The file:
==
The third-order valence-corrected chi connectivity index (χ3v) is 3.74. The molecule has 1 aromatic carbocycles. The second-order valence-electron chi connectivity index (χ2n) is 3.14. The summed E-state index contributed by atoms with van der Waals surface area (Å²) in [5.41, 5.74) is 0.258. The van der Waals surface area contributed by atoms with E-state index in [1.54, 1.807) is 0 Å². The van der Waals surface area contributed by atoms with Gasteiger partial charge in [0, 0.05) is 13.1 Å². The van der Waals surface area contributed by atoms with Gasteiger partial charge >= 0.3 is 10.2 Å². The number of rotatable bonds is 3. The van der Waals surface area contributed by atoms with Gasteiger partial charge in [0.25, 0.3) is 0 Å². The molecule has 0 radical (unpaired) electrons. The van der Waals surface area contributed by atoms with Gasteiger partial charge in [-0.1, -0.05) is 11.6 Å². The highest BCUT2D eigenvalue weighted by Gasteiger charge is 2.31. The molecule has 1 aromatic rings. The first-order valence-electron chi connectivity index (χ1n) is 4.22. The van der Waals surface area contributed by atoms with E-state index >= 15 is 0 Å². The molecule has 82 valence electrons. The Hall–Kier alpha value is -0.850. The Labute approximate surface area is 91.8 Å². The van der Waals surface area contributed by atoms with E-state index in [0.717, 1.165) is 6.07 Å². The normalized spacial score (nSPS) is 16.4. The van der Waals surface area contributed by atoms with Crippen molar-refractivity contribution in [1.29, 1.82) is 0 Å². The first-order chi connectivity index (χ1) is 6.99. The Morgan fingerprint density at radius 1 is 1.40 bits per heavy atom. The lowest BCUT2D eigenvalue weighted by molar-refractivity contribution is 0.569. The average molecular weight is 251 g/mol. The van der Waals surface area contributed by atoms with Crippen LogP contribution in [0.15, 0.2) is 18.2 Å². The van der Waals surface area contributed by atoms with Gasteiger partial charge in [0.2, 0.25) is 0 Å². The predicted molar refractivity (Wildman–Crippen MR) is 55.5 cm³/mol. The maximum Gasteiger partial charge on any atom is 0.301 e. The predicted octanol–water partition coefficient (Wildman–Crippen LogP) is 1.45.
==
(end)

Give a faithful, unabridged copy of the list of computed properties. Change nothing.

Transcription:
The third-order valence-corrected chi connectivity index (χ3v) is 3.74. The molecule has 1 aromatic carbocycles. The second-order valence-electron chi connectivity index (χ2n) is 3.14. The summed E-state index contributed by atoms with van der Waals surface area (Å²) in [5.41, 5.74) is 0.258. The van der Waals surface area contributed by atoms with E-state index in [1.54, 1.807) is 0 Å². The van der Waals surface area contributed by atoms with Gasteiger partial charge in [0, 0.05) is 13.1 Å². The van der Waals surface area contributed by atoms with Gasteiger partial charge >= 0.3 is 10.2 Å². The number of rotatable bonds is 3. The van der Waals surface area contributed by atoms with Gasteiger partial charge in [0.25, 0.3) is 0 Å². The molecule has 0 radical (unpaired) electrons. The van der Waals surface area contributed by atoms with Gasteiger partial charge in [-0.1, -0.05) is 11.6 Å². The highest BCUT2D eigenvalue weighted by Gasteiger charge is 2.31. The molecule has 1 aromatic rings. The first-order valence-electron chi connectivity index (χ1n) is 4.22. The van der Waals surface area contributed by atoms with E-state index >= 15 is 0 Å². The molecule has 82 valence electrons. The Hall–Kier alpha value is -0.850. The Labute approximate surface area is 91.8 Å². The van der Waals surface area contributed by atoms with E-state index in [0.717, 1.165) is 6.07 Å². The normalized spacial score (nSPS) is 16.4. The van der Waals surface area contributed by atoms with Crippen molar-refractivity contribution in [1.29, 1.82) is 0 Å². The first-order chi connectivity index (χ1) is 6.99. The Morgan fingerprint density at radius 1 is 1.40 bits per heavy atom. The lowest BCUT2D eigenvalue weighted by molar-refractivity contribution is 0.569. The average molecular weight is 251 g/mol. The van der Waals surface area contributed by atoms with Crippen LogP contribution in [0.15, 0.2) is 18.2 Å². The van der Waals surface area contributed by atoms with Gasteiger partial charge in [0.2, 0.25) is 0 Å². The predicted molar refractivity (Wildman–Crippen MR) is 55.5 cm³/mol. The maximum Gasteiger partial charge on any atom is 0.301 e. The predicted octanol–water partition coefficient (Wildman–Crippen LogP) is 1.45.